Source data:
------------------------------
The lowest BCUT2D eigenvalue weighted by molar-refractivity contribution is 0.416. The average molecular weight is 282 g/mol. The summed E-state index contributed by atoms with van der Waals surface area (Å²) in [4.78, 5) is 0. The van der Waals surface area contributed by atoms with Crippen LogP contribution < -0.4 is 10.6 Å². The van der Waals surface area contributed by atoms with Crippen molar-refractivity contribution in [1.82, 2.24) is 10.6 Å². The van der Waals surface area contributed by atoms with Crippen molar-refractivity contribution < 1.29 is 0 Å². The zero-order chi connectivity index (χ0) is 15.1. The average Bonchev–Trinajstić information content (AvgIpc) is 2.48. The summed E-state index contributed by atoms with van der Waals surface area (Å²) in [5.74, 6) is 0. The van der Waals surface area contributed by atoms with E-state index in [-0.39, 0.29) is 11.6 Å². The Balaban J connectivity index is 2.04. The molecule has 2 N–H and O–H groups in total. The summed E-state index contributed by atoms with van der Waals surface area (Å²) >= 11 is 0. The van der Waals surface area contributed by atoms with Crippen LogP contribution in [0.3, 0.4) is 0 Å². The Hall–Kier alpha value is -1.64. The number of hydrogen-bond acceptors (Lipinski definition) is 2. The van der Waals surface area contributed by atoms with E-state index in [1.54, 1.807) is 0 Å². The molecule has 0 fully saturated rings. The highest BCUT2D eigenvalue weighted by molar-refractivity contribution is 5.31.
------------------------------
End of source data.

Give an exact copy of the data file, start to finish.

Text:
The lowest BCUT2D eigenvalue weighted by molar-refractivity contribution is 0.416. The average molecular weight is 282 g/mol. The summed E-state index contributed by atoms with van der Waals surface area (Å²) in [4.78, 5) is 0. The van der Waals surface area contributed by atoms with Crippen LogP contribution < -0.4 is 10.6 Å². The van der Waals surface area contributed by atoms with Crippen molar-refractivity contribution in [1.82, 2.24) is 10.6 Å². The van der Waals surface area contributed by atoms with Crippen molar-refractivity contribution < 1.29 is 0 Å². The zero-order chi connectivity index (χ0) is 15.1. The average Bonchev–Trinajstić information content (AvgIpc) is 2.48. The summed E-state index contributed by atoms with van der Waals surface area (Å²) in [5.74, 6) is 0. The van der Waals surface area contributed by atoms with E-state index in [-0.39, 0.29) is 11.6 Å². The Balaban J connectivity index is 2.04. The molecule has 2 N–H and O–H groups in total. The summed E-state index contributed by atoms with van der Waals surface area (Å²) >= 11 is 0. The van der Waals surface area contributed by atoms with Crippen LogP contribution in [0.3, 0.4) is 0 Å². The Hall–Kier alpha value is -1.64. The number of hydrogen-bond acceptors (Lipinski definition) is 2. The van der Waals surface area contributed by atoms with E-state index in [1.54, 1.807) is 0 Å². The molecule has 0 fully saturated rings. The highest BCUT2D eigenvalue weighted by molar-refractivity contribution is 5.31.